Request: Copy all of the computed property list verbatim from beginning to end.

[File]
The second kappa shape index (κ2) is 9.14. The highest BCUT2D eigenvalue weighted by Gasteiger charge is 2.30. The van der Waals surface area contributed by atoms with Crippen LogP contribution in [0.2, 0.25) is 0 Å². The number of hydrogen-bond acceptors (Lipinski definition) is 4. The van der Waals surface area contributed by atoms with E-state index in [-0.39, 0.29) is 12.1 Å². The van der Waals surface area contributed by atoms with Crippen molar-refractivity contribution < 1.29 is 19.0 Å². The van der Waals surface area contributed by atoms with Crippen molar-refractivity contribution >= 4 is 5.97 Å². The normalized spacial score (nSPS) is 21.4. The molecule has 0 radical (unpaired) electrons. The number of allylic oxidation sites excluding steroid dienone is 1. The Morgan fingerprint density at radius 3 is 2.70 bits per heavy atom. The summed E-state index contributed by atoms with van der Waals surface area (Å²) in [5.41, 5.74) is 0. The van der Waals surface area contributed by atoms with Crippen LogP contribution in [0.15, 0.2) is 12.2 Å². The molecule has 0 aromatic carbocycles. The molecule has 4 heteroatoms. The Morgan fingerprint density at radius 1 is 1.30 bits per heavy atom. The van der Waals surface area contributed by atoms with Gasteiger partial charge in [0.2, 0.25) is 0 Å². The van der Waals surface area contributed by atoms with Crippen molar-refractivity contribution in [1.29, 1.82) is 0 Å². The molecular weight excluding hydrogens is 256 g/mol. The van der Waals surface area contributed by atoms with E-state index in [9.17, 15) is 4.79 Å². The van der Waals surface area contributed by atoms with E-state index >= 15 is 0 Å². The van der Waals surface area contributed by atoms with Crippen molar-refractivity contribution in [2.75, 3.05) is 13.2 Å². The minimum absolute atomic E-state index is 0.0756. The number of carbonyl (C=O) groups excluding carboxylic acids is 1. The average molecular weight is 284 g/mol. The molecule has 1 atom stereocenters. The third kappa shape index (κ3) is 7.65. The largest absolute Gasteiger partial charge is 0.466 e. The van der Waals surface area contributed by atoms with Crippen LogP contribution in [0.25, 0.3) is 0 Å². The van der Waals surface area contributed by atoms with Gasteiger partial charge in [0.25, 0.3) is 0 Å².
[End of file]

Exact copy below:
The second kappa shape index (κ2) is 9.14. The highest BCUT2D eigenvalue weighted by Gasteiger charge is 2.30. The van der Waals surface area contributed by atoms with Crippen LogP contribution in [0.2, 0.25) is 0 Å². The number of hydrogen-bond acceptors (Lipinski definition) is 4. The van der Waals surface area contributed by atoms with E-state index in [-0.39, 0.29) is 12.1 Å². The van der Waals surface area contributed by atoms with Crippen molar-refractivity contribution < 1.29 is 19.0 Å². The van der Waals surface area contributed by atoms with Crippen molar-refractivity contribution >= 4 is 5.97 Å². The normalized spacial score (nSPS) is 21.4. The molecule has 0 radical (unpaired) electrons. The number of allylic oxidation sites excluding steroid dienone is 1. The Morgan fingerprint density at radius 3 is 2.70 bits per heavy atom. The summed E-state index contributed by atoms with van der Waals surface area (Å²) in [5.41, 5.74) is 0. The van der Waals surface area contributed by atoms with Crippen LogP contribution in [0.15, 0.2) is 12.2 Å². The molecule has 0 aromatic carbocycles. The molecule has 4 heteroatoms. The Morgan fingerprint density at radius 1 is 1.30 bits per heavy atom. The van der Waals surface area contributed by atoms with Gasteiger partial charge in [0.2, 0.25) is 0 Å². The van der Waals surface area contributed by atoms with Crippen molar-refractivity contribution in [1.29, 1.82) is 0 Å². The molecular weight excluding hydrogens is 256 g/mol. The van der Waals surface area contributed by atoms with E-state index in [9.17, 15) is 4.79 Å². The van der Waals surface area contributed by atoms with E-state index >= 15 is 0 Å². The van der Waals surface area contributed by atoms with Crippen molar-refractivity contribution in [2.75, 3.05) is 13.2 Å². The minimum absolute atomic E-state index is 0.0756. The number of carbonyl (C=O) groups excluding carboxylic acids is 1. The average molecular weight is 284 g/mol. The molecule has 1 atom stereocenters. The third kappa shape index (κ3) is 7.65. The largest absolute Gasteiger partial charge is 0.466 e. The van der Waals surface area contributed by atoms with Crippen LogP contribution in [0.25, 0.3) is 0 Å². The van der Waals surface area contributed by atoms with Gasteiger partial charge in [0.25, 0.3) is 0 Å².